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(971) 238 - 8033 PO Box 102 Kekaha, HI 96752
How Do We Not Have Debt And Live In Kauai, Hawaii?
Debt eats your dollars

My husband and I are living the dream.  We live and work in Kauai, HI and we are not retired millionaires.  At least, not yet. And we don’t have any debt.

How do we do it? We pay ourselves, not banks.

We can hike or swim with gorgeous views nearly any weekend we choose. It is a blessing to have paradise so accessible.

Although, living in Kekaha, HI in Kauai county is 47% more expensive than the average US city, but my husband and I have been living better than we have anywhere since applying the Dave Ramsey budgeting method using everydollar. It has allowed us to stay on the island despite the cost of living challenges.

Of course our situation is unique, but in most cases, these budgeting principles can apply to anyone living anywhere.

I will be open and honest about our advantages and how we ended up here, but smart decisions certainly led the way.  First of all my husband and I have marketable skill sets even though we’ve spent many years teaching yoga for a living. I have a degree in accounting and have an above average proficiency in the field.  And my husband is an avid reader and studies until he masters what he learns. He has taught himself web design and SEO and started his own business last year after spending some time exploring his interests and talents.  

Another advantage of Hawaii is that all employers are required to pay for their employee’s health insurance if they work more than 19 hours per week.  This keeps medical costs below the US average.  If you work for a great company, they may even cover your spouse with little to zero cost to you. This is a marvelous personal benefit.

Since my husband works from home and we live on a small island, we can share a car. Also, when we need to move separately, the Kauai Bus is an affordable option. That makes our transportation costs lower than the US average.

The disadvantage the is the cost of housing and everything else, more than 2 times higher than the US Average.

I am earning a basic salary as a staff accountant and my husband is able to take home a modest amount from his business. This is enough to invest in his personal expenses and some extra perks like eating out or Starbucks.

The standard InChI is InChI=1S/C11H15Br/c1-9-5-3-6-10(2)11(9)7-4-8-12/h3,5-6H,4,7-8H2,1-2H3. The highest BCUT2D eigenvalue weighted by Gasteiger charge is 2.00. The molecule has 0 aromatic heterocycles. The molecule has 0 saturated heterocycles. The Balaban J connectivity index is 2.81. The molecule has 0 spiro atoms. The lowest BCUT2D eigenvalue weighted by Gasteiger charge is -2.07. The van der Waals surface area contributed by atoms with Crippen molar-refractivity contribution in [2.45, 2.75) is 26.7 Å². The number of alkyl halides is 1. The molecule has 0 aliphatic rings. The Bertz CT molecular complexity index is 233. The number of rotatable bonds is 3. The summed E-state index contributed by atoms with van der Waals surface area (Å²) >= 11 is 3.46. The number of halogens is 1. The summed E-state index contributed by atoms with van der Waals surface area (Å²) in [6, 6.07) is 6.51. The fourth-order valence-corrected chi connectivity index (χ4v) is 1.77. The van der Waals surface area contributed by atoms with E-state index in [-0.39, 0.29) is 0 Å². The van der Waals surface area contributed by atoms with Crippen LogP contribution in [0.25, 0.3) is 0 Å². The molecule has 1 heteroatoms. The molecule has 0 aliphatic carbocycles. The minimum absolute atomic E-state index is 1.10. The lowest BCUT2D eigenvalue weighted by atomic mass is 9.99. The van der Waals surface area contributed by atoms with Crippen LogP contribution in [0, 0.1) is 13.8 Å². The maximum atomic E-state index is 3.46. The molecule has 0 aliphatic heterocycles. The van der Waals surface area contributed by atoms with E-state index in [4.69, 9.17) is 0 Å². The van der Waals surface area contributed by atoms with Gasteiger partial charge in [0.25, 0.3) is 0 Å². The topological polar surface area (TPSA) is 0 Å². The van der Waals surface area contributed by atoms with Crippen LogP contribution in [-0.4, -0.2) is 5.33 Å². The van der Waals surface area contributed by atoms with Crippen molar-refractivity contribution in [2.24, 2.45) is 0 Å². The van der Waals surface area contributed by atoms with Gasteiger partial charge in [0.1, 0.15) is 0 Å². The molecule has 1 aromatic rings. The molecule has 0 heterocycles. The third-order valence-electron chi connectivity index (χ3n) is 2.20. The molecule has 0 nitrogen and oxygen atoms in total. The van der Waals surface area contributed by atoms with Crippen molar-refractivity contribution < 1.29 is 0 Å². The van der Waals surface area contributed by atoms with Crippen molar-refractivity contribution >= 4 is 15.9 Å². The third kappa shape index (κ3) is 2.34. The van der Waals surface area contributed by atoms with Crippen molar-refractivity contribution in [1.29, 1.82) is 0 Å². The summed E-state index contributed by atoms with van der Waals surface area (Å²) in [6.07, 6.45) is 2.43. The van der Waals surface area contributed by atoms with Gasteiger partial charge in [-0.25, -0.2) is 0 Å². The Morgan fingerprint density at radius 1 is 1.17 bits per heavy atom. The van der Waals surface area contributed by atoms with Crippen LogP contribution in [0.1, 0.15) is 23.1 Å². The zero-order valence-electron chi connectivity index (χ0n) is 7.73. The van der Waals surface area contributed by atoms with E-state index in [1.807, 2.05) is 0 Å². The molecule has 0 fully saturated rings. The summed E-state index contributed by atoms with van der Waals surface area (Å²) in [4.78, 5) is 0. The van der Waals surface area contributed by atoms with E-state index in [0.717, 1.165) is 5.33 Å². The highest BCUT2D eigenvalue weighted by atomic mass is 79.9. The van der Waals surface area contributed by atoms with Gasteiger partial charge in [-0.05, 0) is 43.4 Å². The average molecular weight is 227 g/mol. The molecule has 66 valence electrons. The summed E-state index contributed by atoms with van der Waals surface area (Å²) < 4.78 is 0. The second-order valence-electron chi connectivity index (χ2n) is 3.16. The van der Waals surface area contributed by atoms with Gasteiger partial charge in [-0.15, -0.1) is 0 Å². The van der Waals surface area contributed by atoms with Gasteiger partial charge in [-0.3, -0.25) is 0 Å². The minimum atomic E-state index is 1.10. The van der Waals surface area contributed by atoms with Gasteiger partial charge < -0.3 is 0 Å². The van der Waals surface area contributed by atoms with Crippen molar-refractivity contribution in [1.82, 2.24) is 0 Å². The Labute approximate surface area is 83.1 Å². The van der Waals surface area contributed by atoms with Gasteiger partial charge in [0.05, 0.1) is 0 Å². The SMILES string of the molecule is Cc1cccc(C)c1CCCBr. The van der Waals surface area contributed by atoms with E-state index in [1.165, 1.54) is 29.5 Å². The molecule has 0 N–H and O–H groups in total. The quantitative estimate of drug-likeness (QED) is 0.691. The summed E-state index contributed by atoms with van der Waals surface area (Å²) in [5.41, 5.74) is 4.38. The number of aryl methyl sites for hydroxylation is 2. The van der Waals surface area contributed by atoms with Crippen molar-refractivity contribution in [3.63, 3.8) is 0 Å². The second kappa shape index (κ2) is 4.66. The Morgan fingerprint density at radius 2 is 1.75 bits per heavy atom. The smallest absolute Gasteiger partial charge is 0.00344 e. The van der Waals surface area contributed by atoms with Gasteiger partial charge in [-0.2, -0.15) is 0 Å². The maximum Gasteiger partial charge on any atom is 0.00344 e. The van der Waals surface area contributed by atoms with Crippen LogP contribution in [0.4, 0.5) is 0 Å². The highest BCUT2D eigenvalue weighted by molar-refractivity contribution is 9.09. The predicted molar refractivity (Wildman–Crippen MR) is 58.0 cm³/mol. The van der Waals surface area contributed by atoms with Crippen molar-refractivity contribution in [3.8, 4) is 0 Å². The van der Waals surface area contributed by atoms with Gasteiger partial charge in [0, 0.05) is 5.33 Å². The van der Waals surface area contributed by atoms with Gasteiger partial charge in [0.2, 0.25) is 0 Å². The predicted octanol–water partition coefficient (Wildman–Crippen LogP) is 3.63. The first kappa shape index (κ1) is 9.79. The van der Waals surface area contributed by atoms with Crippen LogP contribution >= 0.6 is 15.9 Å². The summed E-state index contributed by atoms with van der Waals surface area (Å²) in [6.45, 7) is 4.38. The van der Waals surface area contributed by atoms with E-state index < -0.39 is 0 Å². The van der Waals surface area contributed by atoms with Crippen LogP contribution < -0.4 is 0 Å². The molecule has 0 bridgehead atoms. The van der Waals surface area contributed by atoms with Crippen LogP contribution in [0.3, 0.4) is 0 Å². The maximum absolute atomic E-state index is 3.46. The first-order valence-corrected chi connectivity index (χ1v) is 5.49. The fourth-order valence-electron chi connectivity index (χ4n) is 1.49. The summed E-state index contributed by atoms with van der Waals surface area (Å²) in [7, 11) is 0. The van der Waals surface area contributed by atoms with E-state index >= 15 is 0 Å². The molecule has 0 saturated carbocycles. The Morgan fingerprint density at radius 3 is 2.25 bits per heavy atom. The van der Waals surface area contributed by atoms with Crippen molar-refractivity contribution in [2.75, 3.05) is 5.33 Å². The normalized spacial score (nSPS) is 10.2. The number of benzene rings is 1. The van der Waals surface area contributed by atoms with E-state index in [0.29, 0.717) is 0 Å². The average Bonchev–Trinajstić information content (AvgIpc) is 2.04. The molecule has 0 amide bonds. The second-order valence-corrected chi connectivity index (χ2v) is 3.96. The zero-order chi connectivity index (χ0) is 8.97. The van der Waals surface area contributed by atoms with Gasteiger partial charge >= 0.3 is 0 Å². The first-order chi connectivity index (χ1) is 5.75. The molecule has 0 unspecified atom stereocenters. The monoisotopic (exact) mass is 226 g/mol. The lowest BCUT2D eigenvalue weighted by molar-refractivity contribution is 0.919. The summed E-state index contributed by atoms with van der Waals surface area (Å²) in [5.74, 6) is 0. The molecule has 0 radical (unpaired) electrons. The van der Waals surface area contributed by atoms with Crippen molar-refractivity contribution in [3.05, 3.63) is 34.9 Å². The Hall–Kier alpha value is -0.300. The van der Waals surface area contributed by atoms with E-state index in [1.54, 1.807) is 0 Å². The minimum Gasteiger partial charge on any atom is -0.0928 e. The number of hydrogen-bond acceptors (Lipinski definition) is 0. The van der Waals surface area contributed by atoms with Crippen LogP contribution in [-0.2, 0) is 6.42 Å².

But the biggest advantage we have is no debt and that makes all the difference in the world.  

We are saving for future investments, possibly an additional vehicle or a down payment on a condo or small house.  We’ve put aside a payment every month in savings that earns a bit of interest. Plus we have a savings funds for medical, car maintenance, insurance, registration etc.  And a separate emergency savings we don’t touch. This consists of 4 months of expenses that sits in an account that earns an even higher rate of interest. With this method, inspired by Dave Ramsey, we are free of any debt including emergency credit card debt.  

We live off of 80% of our take home pay and save 20% for expenses that happen within the year including longer-term investments.  For example, I don’t need contact lenses, but I like to have them. They are a big expense every year, about $300+ with the help of supplemental insurance.  Since that level of expense would affect our regular monthly budget, I instead put aside $25/mo to cover that expense when it comes. I don’t have to put it on a credit card and I can comfortably pay it without hesitation or stress. I do the same with dental and even though we don’t go to the doctor, we might, so I put aside something for co-pays if we need to suddenly visit a doctor.  Yes, life can bring unexpected expenses, but they don’t have to be paid with credit cards.

Making a planned budget gives you an opportunity to ask yourself, what is most important this month?  

Are there gifts and events you want to contribute to? Are there places you want to go? Do you need to add additional funds to your fun budget for that trip?  If you do that, what are you willing to do less of?

My husband and I plan together. Because of this we make mindful decisions. We also have a shared vision for our life, so it makes sense that we would plan our money together too. Don’t get me wrong, we too are sometimes pulled by the sparkly shiny new things that suddenly appear during our shopping trips. But we have made it a habit to discuss and wait before we buy.

After planning for fixed expenses like housing, utilities, food, daycare, you find there isn’t anything left, it is time to think about how you can raise your income or supplement your income.  I can’t emphasize enough, supplementing with credit cards is not the answer. It will make your life harder in the end. Even if you are able to pay off your credit cards each month, being 1 month behind on expenses and having payments eat up your freedom to choose how to direct your money, is stressful and uninspiring.  Each month you can decide, this is where my dollars go, you decide, not the banks.

Directing your money each month is one of the most empowering things you can do for yourself and your family.

Depression sets in when you feel trapped.  When it comes to the banks, society has willingly trap themselves in debt.  The average credit card debt in America is $5,331 per person.

Making savings payments rather than debt payments will bring you financial freedom.  Money is a tool and will certainly brings happiness. Is money everything you need? Of course not, but it will support you to build a meaningful life.  If you are not in a financial position to save and are deeply in debt, invest your time in Dave Ramsey’s Total Money Makeover. It will add so much value to your life. It is never too late to start.

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